The country "was secular but in a forced way," said Barkey, the Carnegie scholar. "The majority of the population was far more conservative, far more pious than the authorities."
Sumeyye Cakir, a 25-year-old housewife wearing a pink, flowered head scarf, said that years ago she would have been afraid to attend a demonstration like the one in the Caglayan neighborhood on Saturday, organized by a small religious party.
"But now our government is more democratic," she said, standing at the edge of the crowd waving Palestinian flags. Loudspeakers blared a song with the refrain "Intifada, intifada."
Hifa Gulru Caglar, a 21-year-old Turk studying in Romania, drove 12 hours to take part in the protest. A visitor asked what contributed to the pro-Palestinian fervor, which wasn't as evident in the past.
"Twenty years ago, there was no Internet," Caglar said. "We had no access" to information from Gaza.
For all its newfound independence in foreign policy, Turkey is still strongly tied to the West. The European Union is still its biggest market. And Turkish troops have played an important role in NATO operations in Afghanistan.
"We are a country that wants to maintain its ties both with the West and East," Erdogan said in October. "There is no such thing as breaking from one side and shifting to another one."
(L'imam turc reclus critique la flottille de Gaza)
By JOE LAURIA
SAYLORSBURG, Pa.—Imam Fethullah GÃ¼len, a controversial and reclusive U.S. resident who is considered Turkey's most influential religious leader, criticized a Turkish-led flotilla for trying to deliver aid without Israel's consent.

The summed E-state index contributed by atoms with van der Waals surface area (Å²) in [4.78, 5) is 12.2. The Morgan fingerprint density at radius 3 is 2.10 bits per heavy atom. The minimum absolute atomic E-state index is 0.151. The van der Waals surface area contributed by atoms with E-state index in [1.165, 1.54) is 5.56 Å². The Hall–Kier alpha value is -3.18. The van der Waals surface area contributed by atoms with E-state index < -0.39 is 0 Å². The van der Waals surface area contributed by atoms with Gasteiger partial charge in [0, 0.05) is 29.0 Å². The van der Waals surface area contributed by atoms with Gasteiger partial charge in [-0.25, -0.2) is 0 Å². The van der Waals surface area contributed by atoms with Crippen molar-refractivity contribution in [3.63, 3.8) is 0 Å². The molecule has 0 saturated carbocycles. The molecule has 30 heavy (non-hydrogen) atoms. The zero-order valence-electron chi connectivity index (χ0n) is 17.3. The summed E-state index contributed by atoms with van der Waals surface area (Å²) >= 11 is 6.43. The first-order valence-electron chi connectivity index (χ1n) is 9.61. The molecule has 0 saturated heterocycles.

Speaking in his first interview with a U.S. news organization, Mr. GÃ¼len spoke of watching news coverage of Monday's deadly confrontation between Israeli commandos and Turkish aid group members as its flotilla approached Israel's sea blockade of Gaza. "What I saw was not pretty," he said. "It was ugly."
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Julie Platner for the Wall Street Journal
Imam Fethullah GÃ¼len at his estate in Pennsylvania on Wednesday.
Mr. GÃ¼len said organizers' failure to seek accord with Israel before attempting to deliver aid "is a sign of defying authority, and will not lead to fruitful matters."
Mr. GÃ¼len's views and influence within Turkey are under growing scrutiny now, as factions within the country battle to remold a democracy that is a key U.S. ally in the Middle East. The struggle, as many observers characterize it, pits the country's old-guard secularist and military establishment against Islamist-leaning government workers and ruling politicians who say they seek a more democratic and religiously tolerant Turkey. Mr. GÃ¼len inspires a swath of the latter camp, though the extent of his reach remains hotly disputed.